The surreal tale of Cassie, a girl born with her stomach twisted in the shape of a knot. From childhood with her parents on the family meat farm, to a desk job in the city, to finally experiencing love, she grapples with her body, men, and society, all the while imagining a softer world than the one she is in.
This novel is an incredible example of surrealism in current literary fiction. Etter blurs the line between the grotesque and real life, normative experiences. In one scene, the world appears as it should be, in the next it may as well be melting before your eyes like a Dali painting. The reader never knows what they might find upon turning the page ... these devices work as both symbolism and commentary on themes central to the female experience such as body image and beauty, acceptance and loss, identity and gender roles ... the unconventional structure stretches the normal bounds of a novel by combining the main narrative with two other elements: visions of a different, dream-like reality and bulleted lists of facts relating back to the storyline ... Each of these unique choices made by Etter, along with the severe beauty and crippling pain of her writing, work together to create a singular emotional experience ... Etter has such a compelling way of communicating emotion that reading this novel becomes an immersive act. Without hesitation, I highly recommend The Book of X! It is one of the most visceral, mind-bending reading experiences I have had in a very long time.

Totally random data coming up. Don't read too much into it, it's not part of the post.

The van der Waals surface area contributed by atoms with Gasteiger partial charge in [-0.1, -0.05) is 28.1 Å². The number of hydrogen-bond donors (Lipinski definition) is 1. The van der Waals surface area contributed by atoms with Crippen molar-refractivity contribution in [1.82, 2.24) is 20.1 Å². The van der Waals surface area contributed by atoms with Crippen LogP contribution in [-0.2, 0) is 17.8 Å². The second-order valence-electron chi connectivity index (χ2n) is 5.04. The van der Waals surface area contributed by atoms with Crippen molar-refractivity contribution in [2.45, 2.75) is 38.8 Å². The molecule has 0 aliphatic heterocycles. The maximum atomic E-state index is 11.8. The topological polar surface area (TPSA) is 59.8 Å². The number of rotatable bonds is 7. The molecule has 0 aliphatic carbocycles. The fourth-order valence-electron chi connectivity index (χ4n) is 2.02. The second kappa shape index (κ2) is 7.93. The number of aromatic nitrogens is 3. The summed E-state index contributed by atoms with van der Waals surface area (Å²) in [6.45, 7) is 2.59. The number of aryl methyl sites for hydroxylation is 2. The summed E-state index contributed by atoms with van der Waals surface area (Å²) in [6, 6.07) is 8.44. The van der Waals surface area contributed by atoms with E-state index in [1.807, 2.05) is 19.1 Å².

The Book of X is not a read that strives to uplift—yet, as with the works of Gay and Machado, I emerge from Sarah Rose Etter’s The Book of X with the inexplicable joy that is feeling understood ... Etter’s experimental form is rich, and The Book of X is most gripping in its depiction of the fraught relationships between its female characters ... The Book of X is the book of us: women who have cried in shopping mall dressing rooms, who have been taught to subsist on Diet Coke and low-sodium chicken broth, who have learned from our mothers how to best hide the truth of our bodies.
Etter writes her weird world with elastic prose, as stripped-down at certain points as it is lyrical in others. The book is composed of short narrative sections, often multiple to a page, broken up with 'visions,' italicized sections of situations Cassie wishes were reality but alas are not. These are perhaps the most compelling features of The Book of X, as Etter finds a way to make them feel truly aspirational and revealing ... such a powerful novel.